Tardigrades, also known as “water bears,” are probably the toughest microscopic creatures on the planet, capable of surviving freezing, radiation, and even the vacuum of space. They’re also able to withstand complete dehydration—and scientists have finally figured out how they do it.
Researchers from the University of North Carolina, Chapel Hill, have discovered a unique set of proteins, now known as tardigrade-specific intrinsically disordered proteins (TDPs), that turns parts of the tardigrade’s body into a glass-like substance when it dries out, protecting its cells from destruction. This trick, say the researchers, could be applied elsewhere, including agriculture and medicine. This study now appears in the science journal Molecular Cell.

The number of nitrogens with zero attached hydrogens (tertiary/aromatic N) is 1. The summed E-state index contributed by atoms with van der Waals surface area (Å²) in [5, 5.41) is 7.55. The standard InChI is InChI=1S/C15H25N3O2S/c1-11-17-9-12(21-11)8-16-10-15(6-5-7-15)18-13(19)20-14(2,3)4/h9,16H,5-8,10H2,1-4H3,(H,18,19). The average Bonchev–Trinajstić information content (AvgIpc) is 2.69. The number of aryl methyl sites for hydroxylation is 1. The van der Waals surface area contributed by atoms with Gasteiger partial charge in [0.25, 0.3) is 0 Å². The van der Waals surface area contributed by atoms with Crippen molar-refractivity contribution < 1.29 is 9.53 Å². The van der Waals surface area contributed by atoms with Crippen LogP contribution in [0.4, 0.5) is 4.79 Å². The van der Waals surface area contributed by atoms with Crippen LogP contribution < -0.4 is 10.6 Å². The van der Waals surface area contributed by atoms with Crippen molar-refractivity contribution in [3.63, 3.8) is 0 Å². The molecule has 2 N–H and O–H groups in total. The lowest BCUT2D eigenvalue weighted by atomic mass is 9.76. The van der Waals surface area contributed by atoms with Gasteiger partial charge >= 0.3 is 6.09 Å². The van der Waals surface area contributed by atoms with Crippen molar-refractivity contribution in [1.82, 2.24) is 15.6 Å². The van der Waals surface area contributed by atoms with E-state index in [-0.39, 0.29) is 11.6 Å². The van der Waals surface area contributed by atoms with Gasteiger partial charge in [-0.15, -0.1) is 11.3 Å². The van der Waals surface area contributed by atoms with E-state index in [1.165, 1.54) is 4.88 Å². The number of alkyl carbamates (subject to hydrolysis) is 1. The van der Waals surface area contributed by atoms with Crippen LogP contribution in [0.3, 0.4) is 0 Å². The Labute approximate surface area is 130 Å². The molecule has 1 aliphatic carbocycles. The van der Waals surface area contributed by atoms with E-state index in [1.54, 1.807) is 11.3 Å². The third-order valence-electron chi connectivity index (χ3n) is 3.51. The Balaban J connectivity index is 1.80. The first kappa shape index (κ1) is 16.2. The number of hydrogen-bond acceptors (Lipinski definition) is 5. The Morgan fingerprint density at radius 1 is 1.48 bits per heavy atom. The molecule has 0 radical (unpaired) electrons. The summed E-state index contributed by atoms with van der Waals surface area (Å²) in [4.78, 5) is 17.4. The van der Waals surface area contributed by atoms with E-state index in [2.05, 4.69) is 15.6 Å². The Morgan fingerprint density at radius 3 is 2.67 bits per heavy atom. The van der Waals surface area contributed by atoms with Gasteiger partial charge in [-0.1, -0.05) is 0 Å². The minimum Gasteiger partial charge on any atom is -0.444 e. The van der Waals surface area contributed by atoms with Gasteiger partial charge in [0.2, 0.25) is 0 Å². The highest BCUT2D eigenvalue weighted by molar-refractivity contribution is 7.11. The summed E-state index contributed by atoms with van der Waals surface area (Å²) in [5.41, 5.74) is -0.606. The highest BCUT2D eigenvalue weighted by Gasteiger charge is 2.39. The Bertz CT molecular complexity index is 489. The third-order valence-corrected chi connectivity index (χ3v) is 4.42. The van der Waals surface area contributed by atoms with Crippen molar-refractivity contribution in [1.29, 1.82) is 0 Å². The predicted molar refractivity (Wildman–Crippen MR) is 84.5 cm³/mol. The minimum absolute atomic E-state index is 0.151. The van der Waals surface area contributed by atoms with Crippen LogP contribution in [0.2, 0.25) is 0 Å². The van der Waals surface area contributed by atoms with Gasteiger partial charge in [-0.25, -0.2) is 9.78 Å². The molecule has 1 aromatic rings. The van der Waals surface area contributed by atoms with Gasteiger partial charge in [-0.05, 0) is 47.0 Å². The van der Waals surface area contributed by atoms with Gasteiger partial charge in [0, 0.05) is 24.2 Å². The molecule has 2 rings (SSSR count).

Classified as “extremophiles,” tardigrades have confounded and astounded scientists for over two centuries. These ancient and surprisingly adorable microscopic creatures are capable of withstanding the worst that nature can throw at them, making them a valuable organism for scientific inquiry.